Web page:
Wrong Place, Wrong Time (2021) Review
Wrong Place, Wrong Time opens in the middle of a shootout between some heavily armed crooks and a collection of FBI and police officers. Despite at least one of the cops having SWAT on his vest, none of them have anything heavier than a pistol. He’s also the only one with body armour. Needless to say, the bad guys make short and bloody work of them and several civilians.
When things go wrong and Gabriel (Mike Markoff, The Rockville Slayer, The Cove) takes a bullet, they need to find a place to hide. They find one, complete with a family they think will make good hostages. They’re going to wish they took their chances with the cops before this night is over.
Writer/director/producer Justin Price has a long list of credits that includes The Mummy Rebirth, The Dawnseeker and Abominable. If you’ve seen any of them, or read my reviews, you have an idea of what I was expecting from Wrong Place, Wrong Time.
For the first twenty minutes, Wrong Place, Wrong Time is a heist film with a rather confusing plot. There’s a robbery of actual cash, but then there’s a twist involving banking information for hidden and laundered cartel, mob and government money. This apparently requires a second heist, which happens off-screen. Once they break into the house and find a family and a pair of mute, tied and shackled women, things take a turn for the strange. Unfortunately, it’s a slow, gradual turn, and we get a lot of tough-guy talk, arguing and accusations of whom double-crossed who before Wrong Place, Wrong Time finally turns.
Unfortunately, despite the distributor’s claims, it doesn’t turn into anything resembling Resident Evil. If you’ve seen the trailer, then you know it’s not even a zombie film. What it does resemble is The Last Heist, with its criminal crew locked in with a seemingly unstoppable killer. Unfortunately, nobody in Wrong Place, Wrong Time has Henry Rollins’ talent or charisma.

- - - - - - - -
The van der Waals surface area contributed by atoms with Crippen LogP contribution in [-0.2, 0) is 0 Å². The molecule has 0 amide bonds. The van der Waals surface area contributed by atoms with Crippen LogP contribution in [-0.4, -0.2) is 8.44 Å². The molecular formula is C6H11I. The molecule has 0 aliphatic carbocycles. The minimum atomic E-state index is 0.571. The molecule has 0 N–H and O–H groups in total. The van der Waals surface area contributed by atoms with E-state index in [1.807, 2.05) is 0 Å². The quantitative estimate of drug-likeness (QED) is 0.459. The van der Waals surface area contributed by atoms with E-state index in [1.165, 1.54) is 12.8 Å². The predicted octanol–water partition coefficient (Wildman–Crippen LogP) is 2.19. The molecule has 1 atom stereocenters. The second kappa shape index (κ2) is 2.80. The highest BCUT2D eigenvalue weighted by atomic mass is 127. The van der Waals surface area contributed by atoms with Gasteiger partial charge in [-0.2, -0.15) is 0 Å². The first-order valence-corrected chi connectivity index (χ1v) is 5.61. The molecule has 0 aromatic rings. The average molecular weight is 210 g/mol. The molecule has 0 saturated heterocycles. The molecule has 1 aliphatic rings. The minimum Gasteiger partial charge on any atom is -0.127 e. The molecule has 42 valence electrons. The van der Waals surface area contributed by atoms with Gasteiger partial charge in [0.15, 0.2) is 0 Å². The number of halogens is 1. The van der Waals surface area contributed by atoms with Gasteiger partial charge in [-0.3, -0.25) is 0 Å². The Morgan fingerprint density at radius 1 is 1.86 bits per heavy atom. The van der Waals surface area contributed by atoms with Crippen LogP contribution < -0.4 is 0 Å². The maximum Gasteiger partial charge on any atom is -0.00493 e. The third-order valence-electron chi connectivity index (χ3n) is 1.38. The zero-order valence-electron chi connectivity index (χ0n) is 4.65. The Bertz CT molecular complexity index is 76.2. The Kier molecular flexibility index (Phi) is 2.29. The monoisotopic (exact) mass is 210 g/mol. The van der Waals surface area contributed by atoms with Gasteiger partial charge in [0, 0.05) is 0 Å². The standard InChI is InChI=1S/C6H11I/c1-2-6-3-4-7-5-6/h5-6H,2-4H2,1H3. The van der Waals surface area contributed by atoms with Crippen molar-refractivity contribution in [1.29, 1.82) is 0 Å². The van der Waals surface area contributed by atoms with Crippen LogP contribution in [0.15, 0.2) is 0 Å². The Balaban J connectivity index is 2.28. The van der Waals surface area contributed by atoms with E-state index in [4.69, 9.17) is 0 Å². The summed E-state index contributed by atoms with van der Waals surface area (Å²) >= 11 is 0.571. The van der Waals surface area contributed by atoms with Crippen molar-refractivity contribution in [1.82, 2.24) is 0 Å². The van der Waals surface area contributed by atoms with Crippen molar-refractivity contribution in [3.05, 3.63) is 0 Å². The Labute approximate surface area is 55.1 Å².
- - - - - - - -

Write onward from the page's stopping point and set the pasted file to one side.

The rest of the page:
Timothy McKinney (No Chance, Intruders) gives an effective performance as the creature’s human form. Unfortunately, he’s barely in the film. On the other side, Sage (Franziska Schissler, Soul Hunters) is the least evil of the bunch. But that’s not enough to make her anyone we really care about.
Wrong Place, Wrong Time is Price’s best film, but that’s not to say that it’s a good film. There are some gory deaths, most of which are pulled off nicely. The creature outfit, while obviously a latex suit, is better than what we get in most films like this.
However, the lack of anyone to really care about makes it hard to really get into Wrong Place, Wrong Time. A script that’s too heavy on bad dialogue and worse decisions doesn’t help either. A few gaffes like none of the parked cars or buildings taking a bullet during the opening firefight or a character going out in dense fog but when they look a few feet away it’s clear are just the icing on the cake.
If you’re desperate for something new to watch, Wrong Place, Wrong Time might do. There’s a bit of action and a bit of gore to keep viewers awake. And unlike a lot of what has been turning up lately, it’s at least good from a technical standpoint. If he could find a good writer, Price could probably make a fairly good film. However, you’re better off waiting until this one turns up on a service like Tubi.